NEW YORK (TheStreet) - Sometimes investors are too quick to judge and corporate merger and acquisition activity is one area where that mantra is especially fitting. After all, some hedge funds institute arbitrage strategies that seek to profit from investors' misconceptions about M&A.
Stocks often surge or plummet on deal announcements as investors and analysts weigh issues such as price, synergy and the viability of the stock, debt and cash financing of an acquisition. Often, it is the initial reaction that gets the most press, even if deals that investors thought were duds eventually pan out and vice versa. So much so, we've already begun grading deals conducted in 2013, although it will take many more quarters to find out if companies can meet their guidance.
So instead of judging 2013's biggest deals, for instance SoftBank's acquisition of Sprint (S) or the merger of advertising giants Omnicom (OMN) and Publicis, TheStreet thought it would be good to take a slightly longer-term perspective.
Here are a few picks of 2012 deals that appear to be paying off for shareholders and some more recent transactions that look like well-timed bets.
Talk to any M&A banker off the record and they will say that the best mergers are either anti-competitive or loaded with cost cutting synergies that usually pique the interest of regulators. What better to do with your cash than knock out a competitor, tighten the screws on suppliers or make burdensome costs redundant?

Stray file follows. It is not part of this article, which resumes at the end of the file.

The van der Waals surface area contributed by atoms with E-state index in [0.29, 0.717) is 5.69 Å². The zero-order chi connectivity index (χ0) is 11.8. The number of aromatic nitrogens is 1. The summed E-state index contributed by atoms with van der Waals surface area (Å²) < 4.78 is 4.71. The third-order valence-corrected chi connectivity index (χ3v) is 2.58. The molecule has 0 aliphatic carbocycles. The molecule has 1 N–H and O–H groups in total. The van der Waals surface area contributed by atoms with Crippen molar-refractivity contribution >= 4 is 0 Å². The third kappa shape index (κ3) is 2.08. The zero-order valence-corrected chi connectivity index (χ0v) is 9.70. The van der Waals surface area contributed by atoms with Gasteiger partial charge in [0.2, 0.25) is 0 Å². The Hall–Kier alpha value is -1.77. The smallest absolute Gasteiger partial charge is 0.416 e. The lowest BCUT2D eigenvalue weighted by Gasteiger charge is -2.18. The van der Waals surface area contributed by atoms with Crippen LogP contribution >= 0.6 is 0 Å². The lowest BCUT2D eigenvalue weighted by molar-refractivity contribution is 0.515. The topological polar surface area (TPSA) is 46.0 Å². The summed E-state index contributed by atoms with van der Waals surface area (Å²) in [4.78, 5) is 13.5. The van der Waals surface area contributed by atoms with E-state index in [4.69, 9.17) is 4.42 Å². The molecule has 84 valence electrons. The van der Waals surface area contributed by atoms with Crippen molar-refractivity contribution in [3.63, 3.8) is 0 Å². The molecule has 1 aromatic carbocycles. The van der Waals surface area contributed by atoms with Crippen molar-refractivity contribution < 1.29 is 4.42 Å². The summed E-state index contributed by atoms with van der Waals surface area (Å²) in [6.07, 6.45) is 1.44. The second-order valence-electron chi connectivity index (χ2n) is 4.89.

It should be no surprise then that some of the best performing mergers are the ones that get the closest look by regulators. For instance, pharmacy benefits manager Express Scripts (ESRX) continues to outperform the S&P 500 Index since its highly scrutinized acquisition of competitor Medco Health Solutions, even amid drastic change to the healthcare industry as the Obama administration rolls out the Affordable Healthcare Act, otherwise known as Obamacare.
One of the most scrutinized deals of 2012 was Constellation Brands (STZ) acquisition of a remaining 50% stake in Crown Imports, the importer of Corona beer to the U.S., from Grupo Modelo during the Mexican beer maker's $20 billion sale to Anheuser Busch Inbev (BUD).
Constellation surged on its piece of Grupo Modelo's sale to AB-InBev, only for shares to plummet shortly thereafter when the U.S. Department of Justice challenged its acquisition of control of Crown Imports on antitrust grounds.
In the end, Constellation was forced to agree to some concessions to get the DoJ's clearance, however, few were far beyond the initial terms of its Crown Imports stake buyout. Now the company has full control of the production, supply chain and brand rights to Modelo brands sold by Crown Imports such as Corona, the most popular imported beer to the U.S.
Since remedies to the DoJ's objections became clear to investors in mid-February of 2013, Constellation's shares have more than doubled to $69.75.
The company's shares are also the seventh best performer on the S&P 500 since the start of 2012, according to Bloomberg data, spurred on by gains made after the company closed its Crown Imports acquisition. Put simply, this deal was miles from ordinary and plenty of shareholders have benefitted.